Latest Neurology News
The finding is based on an analysis of more than 70 studies.
"Our work counters an emerging belief held in some quarters suggesting that higher levels of vitamin D can impact positively on brain health," said study author Krystal Iacopetta, a Ph.D. candidate at the University of Adelaide, in Australia.
"Past studies had found that patients with a neurodegenerative disease tended to have lower levels of vitamin D compared to healthy members of the population," she explained in a university new release.
"This led to the hypothesis that increasing vitamin D levels, either through more UV [ultraviolet] and sun exposure or by taking vitamin D supplements, could potentially have a positive impact. A widely held community belief is that these supplements could reduce the risk of developing brain-related disorders or limit their progression," Iacopetta said.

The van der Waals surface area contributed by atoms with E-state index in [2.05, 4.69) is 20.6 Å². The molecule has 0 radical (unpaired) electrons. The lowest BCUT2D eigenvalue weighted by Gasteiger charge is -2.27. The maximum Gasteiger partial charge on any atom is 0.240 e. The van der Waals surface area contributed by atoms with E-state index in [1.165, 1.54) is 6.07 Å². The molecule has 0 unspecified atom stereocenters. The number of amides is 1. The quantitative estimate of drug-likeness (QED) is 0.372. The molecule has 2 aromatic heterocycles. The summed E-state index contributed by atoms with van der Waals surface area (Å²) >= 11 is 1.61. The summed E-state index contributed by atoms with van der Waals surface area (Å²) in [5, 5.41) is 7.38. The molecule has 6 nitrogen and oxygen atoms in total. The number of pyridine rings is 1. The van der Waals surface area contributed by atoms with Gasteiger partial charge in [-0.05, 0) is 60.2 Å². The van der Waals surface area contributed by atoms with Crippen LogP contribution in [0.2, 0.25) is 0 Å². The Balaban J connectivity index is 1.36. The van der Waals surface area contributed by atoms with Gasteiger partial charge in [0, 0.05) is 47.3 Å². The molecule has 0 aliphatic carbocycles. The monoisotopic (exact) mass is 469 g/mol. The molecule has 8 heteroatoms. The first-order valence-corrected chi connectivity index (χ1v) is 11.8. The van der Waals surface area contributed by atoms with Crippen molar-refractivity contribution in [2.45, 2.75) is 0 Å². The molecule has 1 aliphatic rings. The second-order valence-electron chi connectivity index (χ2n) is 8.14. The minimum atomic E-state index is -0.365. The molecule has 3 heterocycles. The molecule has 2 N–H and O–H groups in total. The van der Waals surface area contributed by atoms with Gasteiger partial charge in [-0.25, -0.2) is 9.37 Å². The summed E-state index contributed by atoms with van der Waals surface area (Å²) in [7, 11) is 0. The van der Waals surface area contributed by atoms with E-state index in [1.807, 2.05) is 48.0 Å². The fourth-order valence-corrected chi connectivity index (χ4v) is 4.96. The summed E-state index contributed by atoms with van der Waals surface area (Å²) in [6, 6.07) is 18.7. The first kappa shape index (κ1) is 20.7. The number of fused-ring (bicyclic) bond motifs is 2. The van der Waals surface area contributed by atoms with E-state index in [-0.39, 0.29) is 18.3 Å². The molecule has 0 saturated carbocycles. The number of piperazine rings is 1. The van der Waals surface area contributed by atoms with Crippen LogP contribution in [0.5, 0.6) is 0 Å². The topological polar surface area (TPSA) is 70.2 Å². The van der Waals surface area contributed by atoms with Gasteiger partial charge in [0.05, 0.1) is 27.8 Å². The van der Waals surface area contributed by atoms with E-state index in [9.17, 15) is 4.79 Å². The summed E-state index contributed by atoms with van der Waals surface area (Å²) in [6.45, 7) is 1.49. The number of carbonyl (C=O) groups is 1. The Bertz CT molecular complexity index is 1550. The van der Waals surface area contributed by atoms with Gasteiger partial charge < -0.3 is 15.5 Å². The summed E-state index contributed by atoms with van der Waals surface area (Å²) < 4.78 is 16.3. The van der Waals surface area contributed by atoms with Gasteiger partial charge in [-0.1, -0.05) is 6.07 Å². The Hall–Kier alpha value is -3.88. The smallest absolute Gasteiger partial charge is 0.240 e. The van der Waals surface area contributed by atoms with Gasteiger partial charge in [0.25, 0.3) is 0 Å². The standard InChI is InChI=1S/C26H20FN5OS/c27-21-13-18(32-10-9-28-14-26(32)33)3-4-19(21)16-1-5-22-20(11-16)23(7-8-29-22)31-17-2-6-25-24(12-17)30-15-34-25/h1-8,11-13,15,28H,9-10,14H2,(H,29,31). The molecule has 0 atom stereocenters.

"The results of our in-depth review and an analysis of all the scientific literature, however, indicates that this is not the case and that there is no convincing evidence supporting vitamin D as a protective agent for the brain," she said.
Study co-author Mark Hutchinson added, "We've broken a commonly held belief that vitamin D resulting from sun exposure is good for your brain."
While vitamin D is essential for health, it "is not going to be the miracle 'sunshine tablet' solution for brain disorders that some were actively hoping for," said Hutchinson, who is a professor at the University of Adelaide.
The study was published July 10 in the journal Nutritional Neuroscience.
-- Robert Preidt
Copyright © 2018 HealthDay. All rights reserved.
SOURCE: University of Adelaide, news release, July 10, 2018